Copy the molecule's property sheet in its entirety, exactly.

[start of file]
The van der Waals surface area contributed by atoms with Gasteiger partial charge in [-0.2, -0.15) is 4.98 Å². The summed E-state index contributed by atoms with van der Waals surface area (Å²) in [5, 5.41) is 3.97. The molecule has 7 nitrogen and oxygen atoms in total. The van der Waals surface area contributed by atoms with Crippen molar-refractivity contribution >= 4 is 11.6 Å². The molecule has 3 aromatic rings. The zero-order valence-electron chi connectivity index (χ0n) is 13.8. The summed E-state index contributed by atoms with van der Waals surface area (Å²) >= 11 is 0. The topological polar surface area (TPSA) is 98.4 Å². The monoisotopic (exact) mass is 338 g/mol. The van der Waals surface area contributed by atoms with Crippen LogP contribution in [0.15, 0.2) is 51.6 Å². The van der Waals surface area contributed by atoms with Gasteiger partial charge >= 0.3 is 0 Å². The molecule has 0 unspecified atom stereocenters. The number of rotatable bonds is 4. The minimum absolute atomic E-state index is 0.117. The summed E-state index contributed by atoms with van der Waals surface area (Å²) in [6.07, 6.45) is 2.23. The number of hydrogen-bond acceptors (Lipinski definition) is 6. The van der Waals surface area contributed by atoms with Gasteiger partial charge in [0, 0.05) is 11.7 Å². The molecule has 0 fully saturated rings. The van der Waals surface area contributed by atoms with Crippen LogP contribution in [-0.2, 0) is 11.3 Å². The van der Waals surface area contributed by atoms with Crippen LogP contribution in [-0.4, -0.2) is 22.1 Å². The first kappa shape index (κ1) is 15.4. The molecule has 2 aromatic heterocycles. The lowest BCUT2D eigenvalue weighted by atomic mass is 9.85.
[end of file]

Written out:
The van der Waals surface area contributed by atoms with Gasteiger partial charge in [-0.2, -0.15) is 4.98 Å². The summed E-state index contributed by atoms with van der Waals surface area (Å²) in [5, 5.41) is 3.97. The molecule has 7 nitrogen and oxygen atoms in total. The van der Waals surface area contributed by atoms with Crippen molar-refractivity contribution >= 4 is 11.6 Å². The molecule has 3 aromatic rings. The zero-order valence-electron chi connectivity index (χ0n) is 13.8. The summed E-state index contributed by atoms with van der Waals surface area (Å²) >= 11 is 0. The topological polar surface area (TPSA) is 98.4 Å². The monoisotopic (exact) mass is 338 g/mol. The van der Waals surface area contributed by atoms with Crippen LogP contribution in [0.15, 0.2) is 51.6 Å². The van der Waals surface area contributed by atoms with Gasteiger partial charge >= 0.3 is 0 Å². The molecule has 0 unspecified atom stereocenters. The number of rotatable bonds is 4. The minimum absolute atomic E-state index is 0.117. The summed E-state index contributed by atoms with van der Waals surface area (Å²) in [6.07, 6.45) is 2.23. The number of hydrogen-bond acceptors (Lipinski definition) is 6. The van der Waals surface area contributed by atoms with Gasteiger partial charge in [0, 0.05) is 11.7 Å². The molecule has 0 fully saturated rings. The van der Waals surface area contributed by atoms with Crippen LogP contribution in [-0.2, 0) is 11.3 Å². The van der Waals surface area contributed by atoms with Crippen LogP contribution in [-0.4, -0.2) is 22.1 Å². The first kappa shape index (κ1) is 15.4. The molecule has 2 aromatic heterocycles. The lowest BCUT2D eigenvalue weighted by atomic mass is 9.85.